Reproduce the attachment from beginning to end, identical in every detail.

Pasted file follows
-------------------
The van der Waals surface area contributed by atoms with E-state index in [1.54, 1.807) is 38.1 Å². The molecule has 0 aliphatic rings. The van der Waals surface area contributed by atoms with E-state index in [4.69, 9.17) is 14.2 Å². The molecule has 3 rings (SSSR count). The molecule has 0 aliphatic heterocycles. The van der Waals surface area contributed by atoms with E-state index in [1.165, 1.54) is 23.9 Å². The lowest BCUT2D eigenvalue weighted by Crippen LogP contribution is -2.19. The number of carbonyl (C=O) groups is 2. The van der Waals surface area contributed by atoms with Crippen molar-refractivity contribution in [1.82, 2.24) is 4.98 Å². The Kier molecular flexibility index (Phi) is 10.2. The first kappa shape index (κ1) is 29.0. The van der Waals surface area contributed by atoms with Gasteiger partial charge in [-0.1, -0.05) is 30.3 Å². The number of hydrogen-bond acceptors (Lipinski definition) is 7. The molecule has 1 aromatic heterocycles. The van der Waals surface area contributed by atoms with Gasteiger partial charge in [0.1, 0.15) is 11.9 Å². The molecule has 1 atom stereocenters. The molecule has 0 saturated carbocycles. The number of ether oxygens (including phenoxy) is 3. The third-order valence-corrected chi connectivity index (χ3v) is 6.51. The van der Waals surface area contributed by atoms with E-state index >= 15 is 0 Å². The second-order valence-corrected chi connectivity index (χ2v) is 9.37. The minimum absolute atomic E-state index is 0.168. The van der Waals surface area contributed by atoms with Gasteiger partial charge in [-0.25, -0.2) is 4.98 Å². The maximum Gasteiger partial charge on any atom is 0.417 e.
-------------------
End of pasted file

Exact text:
The van der Waals surface area contributed by atoms with E-state index in [1.54, 1.807) is 38.1 Å². The molecule has 0 aliphatic rings. The van der Waals surface area contributed by atoms with E-state index in [4.69, 9.17) is 14.2 Å². The molecule has 3 rings (SSSR count). The molecule has 0 aliphatic heterocycles. The van der Waals surface area contributed by atoms with E-state index in [1.165, 1.54) is 23.9 Å². The lowest BCUT2D eigenvalue weighted by Crippen LogP contribution is -2.19. The number of carbonyl (C=O) groups is 2. The van der Waals surface area contributed by atoms with Crippen molar-refractivity contribution in [1.82, 2.24) is 4.98 Å². The Kier molecular flexibility index (Phi) is 10.2. The first kappa shape index (κ1) is 29.0. The van der Waals surface area contributed by atoms with Gasteiger partial charge in [-0.1, -0.05) is 30.3 Å². The number of hydrogen-bond acceptors (Lipinski definition) is 7. The molecule has 1 aromatic heterocycles. The van der Waals surface area contributed by atoms with Gasteiger partial charge in [0.1, 0.15) is 11.9 Å². The molecule has 1 atom stereocenters. The molecule has 0 saturated carbocycles. The number of ether oxygens (including phenoxy) is 3. The third-order valence-corrected chi connectivity index (χ3v) is 6.51. The van der Waals surface area contributed by atoms with E-state index >= 15 is 0 Å². The second-order valence-corrected chi connectivity index (χ2v) is 9.37. The minimum absolute atomic E-state index is 0.168. The van der Waals surface area contributed by atoms with Gasteiger partial charge in [-0.25, -0.2) is 4.98 Å². The maximum Gasteiger partial charge on any atom is 0.417 e.